Thoughts on drought

In the stranglehold of an Indian summer that continues to hang around like an unemployed relative who’s grown far too fond of the living room couch, we Northern Nevadans carry on, slogging through these savage poundings of solar-soaked 50 to 55 degree days. And it’s not just the sun, but the calm. Amazingly, our hairdos hold steadily and unbudgeably in place, without even the teeniest applications of spray or mousse, as we wallow in this bizarre string of utterly breezeless days, punctuated by a valley full of flaccid flags searching the skies in desperation for any kind of meteorological Cialis.

I’m not sure how much more of this fabulous weather we can take.

Oh sure, it’s kinda jiffy to be playing croquet in T-shirts and grilling peppers on the veranda, but venture just a smidge beneath the novelty of this glaring veneer, and I bet I’m not the only one who has an ominous feeling that somehow, this just ain’t right. In mid-December, shouldn’t we be stuck inside, doing indoor stuff like writing wills, organizing photos, channel surfing, baking Christmas goodies, brewing chowders, and pounding on treadmills while we hide ourselves away from all the wind and snow and rain and sleet that’s supposed to be kicking the snot out of mailmen? How the hell am I supposed to go through and file all the power bills and Visa statements when a bunch of nudniks are calling me every other day and dangling tee times in front of my face?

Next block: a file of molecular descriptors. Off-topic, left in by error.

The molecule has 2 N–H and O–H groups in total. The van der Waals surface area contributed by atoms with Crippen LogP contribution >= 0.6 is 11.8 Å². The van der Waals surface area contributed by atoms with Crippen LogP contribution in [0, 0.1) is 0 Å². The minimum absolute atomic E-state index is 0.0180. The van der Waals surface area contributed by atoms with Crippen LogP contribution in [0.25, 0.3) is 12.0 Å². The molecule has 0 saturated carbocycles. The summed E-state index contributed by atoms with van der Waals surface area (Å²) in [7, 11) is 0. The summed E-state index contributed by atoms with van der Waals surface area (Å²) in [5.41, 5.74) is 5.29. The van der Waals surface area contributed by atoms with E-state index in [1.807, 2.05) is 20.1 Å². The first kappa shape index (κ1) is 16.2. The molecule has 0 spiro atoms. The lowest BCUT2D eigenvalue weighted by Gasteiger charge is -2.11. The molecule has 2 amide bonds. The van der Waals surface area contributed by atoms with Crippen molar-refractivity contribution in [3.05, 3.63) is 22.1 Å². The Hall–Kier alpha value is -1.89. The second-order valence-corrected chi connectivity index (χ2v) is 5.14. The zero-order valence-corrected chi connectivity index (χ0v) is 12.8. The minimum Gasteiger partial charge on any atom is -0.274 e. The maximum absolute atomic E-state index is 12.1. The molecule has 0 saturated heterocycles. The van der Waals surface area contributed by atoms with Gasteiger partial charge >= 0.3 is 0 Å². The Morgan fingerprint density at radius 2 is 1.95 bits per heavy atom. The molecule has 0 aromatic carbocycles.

I was up at Donner Summit on Thursday the 4th, and it wasn’t pretty. On the south-facing side of I-80 (the right side of the road as you’re heading to Sacramento), the ground there looked exactly as it did in August. Not one patch, not one flake, not one quark of snow. The ground may have been slightly moist, but you would have had to dig a bit to experience actual dampness. On the other side of the highway, at Boreal Ridge, a handful of determined, pitiful skiers were quasi-schussing down exactly one half of one slope. At this point, snowpacks should be reported in metric terms, as in centimeters. Or maybe millimeters.

Certainly it’s way too early to seriously predict that The Great Western Nevada Water Panic of 2009 will have us in a dry, dusty headlock by this coming Memorial Day. After all, one week of monster blizzards can mean the difference between make or break for our beloved snowpacks. But with water in the West, like the economy, seemingly in the midst of a serious recession, who exactly can we approach, hat in hand, ala the automotive Big 3, to appeal for a big, wet, stormy bailout?

(As you read this, it will no doubt be freezing, gray, raining, and blowing. That’s because Ma Nature loves to make columnists look like jackasses when they dare to write stuff like this. So be it. Happy to help the cause, break the spell, and bring on the slop!)